A team of scientists has observed the breakup of an asteroid as it orbits the Sun. In a new study, they reveal what they’ve learned from their ground- and space-based observations of this disintegration.
Observations of DisintegrationActive asteroids are objects that move on asteroid-like orbits while displaying comet-like behavior. The cause of their activity can vary — ranging from outgassing as the asteroid heats up in its solar approach, to expelled debris from a collision, to the entire asteroid flying apart because it’s spinning too fast.
Led by David Jewitt (University of California at Los Angeles), a team of scientists has analyzed observations of the disintegrating asteroid P/2013 R3. The observations span two years and were made by a number of telescopes, including Hubble, Keck (in Hawaii), Magellan (in Chile), and the Very Large Telescope (in Chile).
Jewitt and collaborators then used these observations — and a bit of modeling — to understand what asteroid R3 was like originally, what its pieces are doing now, and what caused it to break up.
Cause of the BreakupThe team found that P/2013 R3 broke up into at least 13 pieces, the biggest of which was likely no more than 100-200 meters in size. The original asteroid was probably less than ~400 m in radius.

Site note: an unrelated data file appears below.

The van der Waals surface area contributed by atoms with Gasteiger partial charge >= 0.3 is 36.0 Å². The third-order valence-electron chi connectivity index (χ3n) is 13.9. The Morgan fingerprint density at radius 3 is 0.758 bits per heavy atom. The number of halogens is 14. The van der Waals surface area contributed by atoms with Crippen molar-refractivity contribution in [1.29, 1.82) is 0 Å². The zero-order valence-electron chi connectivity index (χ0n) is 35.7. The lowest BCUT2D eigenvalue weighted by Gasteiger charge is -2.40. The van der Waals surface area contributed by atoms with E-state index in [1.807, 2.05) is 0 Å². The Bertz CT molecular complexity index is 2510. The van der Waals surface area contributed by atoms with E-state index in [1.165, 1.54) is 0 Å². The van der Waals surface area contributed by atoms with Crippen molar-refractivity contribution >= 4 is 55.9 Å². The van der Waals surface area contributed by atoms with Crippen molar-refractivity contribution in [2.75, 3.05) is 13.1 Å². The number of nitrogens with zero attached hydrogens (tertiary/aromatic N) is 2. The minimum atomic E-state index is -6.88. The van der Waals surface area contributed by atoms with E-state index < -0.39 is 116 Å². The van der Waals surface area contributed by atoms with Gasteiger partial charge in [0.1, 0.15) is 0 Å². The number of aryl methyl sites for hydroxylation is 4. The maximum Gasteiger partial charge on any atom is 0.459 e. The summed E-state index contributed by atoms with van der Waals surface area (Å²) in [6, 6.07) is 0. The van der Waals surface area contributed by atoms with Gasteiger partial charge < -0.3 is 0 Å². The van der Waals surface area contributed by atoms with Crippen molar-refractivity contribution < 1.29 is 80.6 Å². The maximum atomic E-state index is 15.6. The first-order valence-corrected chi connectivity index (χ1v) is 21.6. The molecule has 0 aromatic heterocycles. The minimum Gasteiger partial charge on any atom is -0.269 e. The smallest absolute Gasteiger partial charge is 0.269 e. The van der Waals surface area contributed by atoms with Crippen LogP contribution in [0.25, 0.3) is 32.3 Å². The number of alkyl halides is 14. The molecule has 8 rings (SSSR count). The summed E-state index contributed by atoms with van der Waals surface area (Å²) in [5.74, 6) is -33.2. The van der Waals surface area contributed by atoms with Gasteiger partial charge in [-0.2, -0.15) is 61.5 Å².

By measuring the velocities of the fragments in the various observations, Jewitt and collaborators were able to work backward to determine when each piece broke off. They found that the fragmentation process was spread out over the span of roughly 5 months — suggesting that the asteroid’s breakup wasn’t impact-related (otherwise the fragmentation would likely have been all at once rather than gradual).
So if it wasn’t an impact, what caused the breakup of R3? Tidal stresses are unlikely; the asteroid wasn’t close enough to the Sun or a planet to experience strong pulls. Gas pressure from sublimating ice also falls short of being strong enough to have caused the disruption, according to the authors’ calculations.
The authors conclude that the most plausible cause of R3’s breakup was rotational instability. If an asteroid is made up of a collection of rocky material loosely gravitationally bound in what’s known as a “rubble-pile” composition, then it tends to fly apart if the asteroid spins faster than once every ~2.2 hours. The authors show that torques from radiation or anisotropic sublimation could have driven R3 to spin this quickly on a relatively short timescale.
A Dusty End
Lastly, Jewitt and collaborators examine the debris cloud released by the breakup of R3. They use these observations to estimate how much debris disrupted asteroids likely contribute to the Zodiacal Cloud, the cloud of dust found in our solar system, primarily between the Sun and Jupiter.
The authors estimate that the fractional contribution by asteroids like R3 is roughly 4% — consistent with models that suggest that asteroid dust is a measurable, but not dominant, contributor to the Zodiacal Cloud. Future sky surveys will allow us to better examine this contribution.
David Jewitt et al 2017 AJ 153 223. doi:10.3847/1538-3881/aa6a57
Original article here.